The new restrictions take effect Wednesday. State officials had been gearing up for them since the discovery of another infected herd in February.
The restrictions will not affect animals going to slaughter or coming from herds certified as TB-free. But other animals being shipped out of state — primarily feeder cattle, breeding stock and replacement dairy cows — will have to pass tests first.
State agriculture officials told reporters in a conference call Tuesday that they're working to exempt most of the state from the restrictions except for part of northwestern Minnesota. The process will take until at least sometime this fall.
Bovine TB turned up in northwestern Minnesota in 2005, and officials have found 11 infected cattle herds since then. The discovery of the latest infected herd in February triggered the latest move.
"This is a tough situation for everybody to deal with, but I think everyone in the state, not just within northwestern Minnesota, recognizes the significance of this disease, that it does require an aggressive action," said Joe Martin, the state's newly appointed bovine TB coordinator.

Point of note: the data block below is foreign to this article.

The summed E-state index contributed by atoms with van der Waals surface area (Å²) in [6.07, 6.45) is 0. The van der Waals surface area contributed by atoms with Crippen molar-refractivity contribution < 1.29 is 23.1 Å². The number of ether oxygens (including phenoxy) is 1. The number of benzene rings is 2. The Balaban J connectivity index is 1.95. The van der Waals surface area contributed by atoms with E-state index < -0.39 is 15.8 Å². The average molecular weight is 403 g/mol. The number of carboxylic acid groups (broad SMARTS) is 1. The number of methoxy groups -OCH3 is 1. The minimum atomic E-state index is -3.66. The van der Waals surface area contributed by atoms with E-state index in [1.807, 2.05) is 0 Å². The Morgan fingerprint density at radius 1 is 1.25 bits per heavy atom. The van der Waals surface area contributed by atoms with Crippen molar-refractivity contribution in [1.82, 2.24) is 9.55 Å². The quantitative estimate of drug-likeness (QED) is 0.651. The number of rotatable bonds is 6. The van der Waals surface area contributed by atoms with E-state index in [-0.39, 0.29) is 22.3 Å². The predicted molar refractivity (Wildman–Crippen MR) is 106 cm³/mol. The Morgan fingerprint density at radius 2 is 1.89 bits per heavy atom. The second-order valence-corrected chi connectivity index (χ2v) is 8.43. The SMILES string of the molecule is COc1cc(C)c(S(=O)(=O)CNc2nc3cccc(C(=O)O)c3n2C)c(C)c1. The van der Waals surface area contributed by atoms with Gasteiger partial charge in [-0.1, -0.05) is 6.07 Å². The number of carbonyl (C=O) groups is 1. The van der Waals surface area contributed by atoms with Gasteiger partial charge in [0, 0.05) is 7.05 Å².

Consumers "are at very little risk" of contracting tuberculosis from drinking milk or eating beef, Martin stressed. Pasteurization kills the bacteria, and the state does not allow the sale of raw milk, he said.
TB rarely appears in muscle cuts of beef, but all cattle are inspected at slaughter and any showing signs of TB are condemned, he said, adding that cooking also kills the bacteria.
Martin said Minnesota ships between 200,000 and 250,000 cattle to other states annually that will be subject to the new restrictions. The tests typically cost between $5 and $10 per animal, he said, plus whatever a veterinarian charges to come out to a farm and perform them.
The Minnesota Board of Animal Health is in the process of applying to the U.S. Department of Agriculture for "split state status," which would create a special zone where the disease has been found. That would lift restrictions on the majority of the state's producers, who are outside the zone.
Other states are free to establish tighter restrictions on Minnesota cattle than the federal requirements. North Dakota and Wisconsin already have. Because rules can change quickly, the officials recommended that producers shipping cattle out of state call their veterinarians or the other states for their current requirements.
Last week, the U.S. Department of Agriculture approved $2.7 million in emergency funding to fight bovine TB in Minnesota. The money will be used to eliminate infected herds and for extra surveillance of deer, which can spread the disease between farms. The legislature is also debating additional funding.